Confederate President Jefferson Davis was decidedly in favor of moving the government to Richmond, said Dean Knight, supervisor of the White House of the Confederacy.
Montgomery had become the first Confederate capital almost by chance, Knight said. “It wasn’t exactly chosen as the capital of the Confederacy. It was a meeting place,” he said. South Carolina asked delegates from the seceded states to gather there to write a provisional constitution. Those delegates became the Provisional Congress and Montgomery became the provisional capital.
“One of the problems with Montgomery, it was so small compared to Richmond,” Knight said. Montgomery had only about 8,500 people and two hotels. “A lot of the delegates were used to better things. They had spent time in Washington as Senators and Cabinet members. . . .
“Montgomery wasn’t doing a great job handling the new government moving in. They didn’t have the buildings, the space, the infrastructure, the transportation network. Richmond had a lot more of all of those things, compared to Montgomery.”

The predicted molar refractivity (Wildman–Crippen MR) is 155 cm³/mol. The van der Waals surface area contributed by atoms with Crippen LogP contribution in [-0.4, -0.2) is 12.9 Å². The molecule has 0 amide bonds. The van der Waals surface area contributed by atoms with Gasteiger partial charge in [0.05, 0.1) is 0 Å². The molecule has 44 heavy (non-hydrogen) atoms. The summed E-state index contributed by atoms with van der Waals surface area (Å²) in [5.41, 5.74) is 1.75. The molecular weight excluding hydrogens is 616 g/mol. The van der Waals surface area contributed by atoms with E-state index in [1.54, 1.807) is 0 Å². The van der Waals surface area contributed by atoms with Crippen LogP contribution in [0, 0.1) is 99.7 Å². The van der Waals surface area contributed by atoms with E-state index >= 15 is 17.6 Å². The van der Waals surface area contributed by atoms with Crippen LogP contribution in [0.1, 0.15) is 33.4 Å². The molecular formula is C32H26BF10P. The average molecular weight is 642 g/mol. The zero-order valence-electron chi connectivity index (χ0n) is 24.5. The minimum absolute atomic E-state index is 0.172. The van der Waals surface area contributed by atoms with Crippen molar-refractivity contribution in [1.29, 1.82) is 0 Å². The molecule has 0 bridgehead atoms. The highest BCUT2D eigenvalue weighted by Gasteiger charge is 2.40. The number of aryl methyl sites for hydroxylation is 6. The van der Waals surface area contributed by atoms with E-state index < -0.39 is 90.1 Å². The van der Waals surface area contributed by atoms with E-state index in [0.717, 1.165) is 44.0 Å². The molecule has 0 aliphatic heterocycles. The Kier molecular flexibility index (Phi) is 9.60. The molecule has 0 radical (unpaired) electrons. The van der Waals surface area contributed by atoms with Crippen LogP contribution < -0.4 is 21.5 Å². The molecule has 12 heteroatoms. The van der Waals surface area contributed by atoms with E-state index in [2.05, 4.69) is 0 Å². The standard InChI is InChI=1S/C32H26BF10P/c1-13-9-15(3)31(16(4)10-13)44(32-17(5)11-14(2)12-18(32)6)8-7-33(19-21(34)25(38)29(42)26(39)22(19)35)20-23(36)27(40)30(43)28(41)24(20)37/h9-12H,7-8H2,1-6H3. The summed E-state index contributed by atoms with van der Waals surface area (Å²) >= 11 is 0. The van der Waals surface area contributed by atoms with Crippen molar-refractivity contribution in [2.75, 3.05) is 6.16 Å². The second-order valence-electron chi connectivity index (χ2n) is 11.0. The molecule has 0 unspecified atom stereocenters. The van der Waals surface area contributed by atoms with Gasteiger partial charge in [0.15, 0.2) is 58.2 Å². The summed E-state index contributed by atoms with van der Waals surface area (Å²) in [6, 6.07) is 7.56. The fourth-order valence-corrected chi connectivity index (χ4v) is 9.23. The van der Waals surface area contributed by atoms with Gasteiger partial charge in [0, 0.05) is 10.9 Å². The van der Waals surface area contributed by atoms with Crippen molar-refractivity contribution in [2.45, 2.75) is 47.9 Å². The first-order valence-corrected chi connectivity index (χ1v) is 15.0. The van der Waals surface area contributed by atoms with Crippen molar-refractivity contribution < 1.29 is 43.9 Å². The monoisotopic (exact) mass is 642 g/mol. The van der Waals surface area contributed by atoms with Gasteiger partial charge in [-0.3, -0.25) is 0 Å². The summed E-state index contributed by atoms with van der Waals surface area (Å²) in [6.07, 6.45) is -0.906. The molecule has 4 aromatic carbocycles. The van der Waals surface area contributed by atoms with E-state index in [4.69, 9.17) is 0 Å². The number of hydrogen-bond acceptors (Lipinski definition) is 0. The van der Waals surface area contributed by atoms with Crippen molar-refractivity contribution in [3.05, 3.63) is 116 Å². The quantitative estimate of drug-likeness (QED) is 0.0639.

The state’s Revolutionary War history was also appealing to a new government that envisioned itself as continuing the Revolution against government tyranny. The equestrian statue of George Washington appeared on the Great Seal of the Confederacy.
Richmond’s manufacturing center was crucial to the South, and Davis knew it would have to be defended. Virginia would be a battleground.
“Davis wanted to be in the thick of things, and he knew it was going to be in Virginia,” Knight said.
Richmond was better prepared than Montgomery, but events moved faster than preparations.
“It was perceived as a mass migration to Richmond,” said Emory Thomas, a native Richmonder, history professor emeritus at the University of Georgia and author of “The Confederate State of Richmond.”
Davis and his wife, Varina, moved into the Spotswood Hotel at 8th and Main streets, where the new social pecking order began to be sorted out around the Davis dinner table that summer. The city of Richmond had paid $35,000 for a house at 12th and Clay streets to serve as the executive mansion, but it wasn’t ready yet.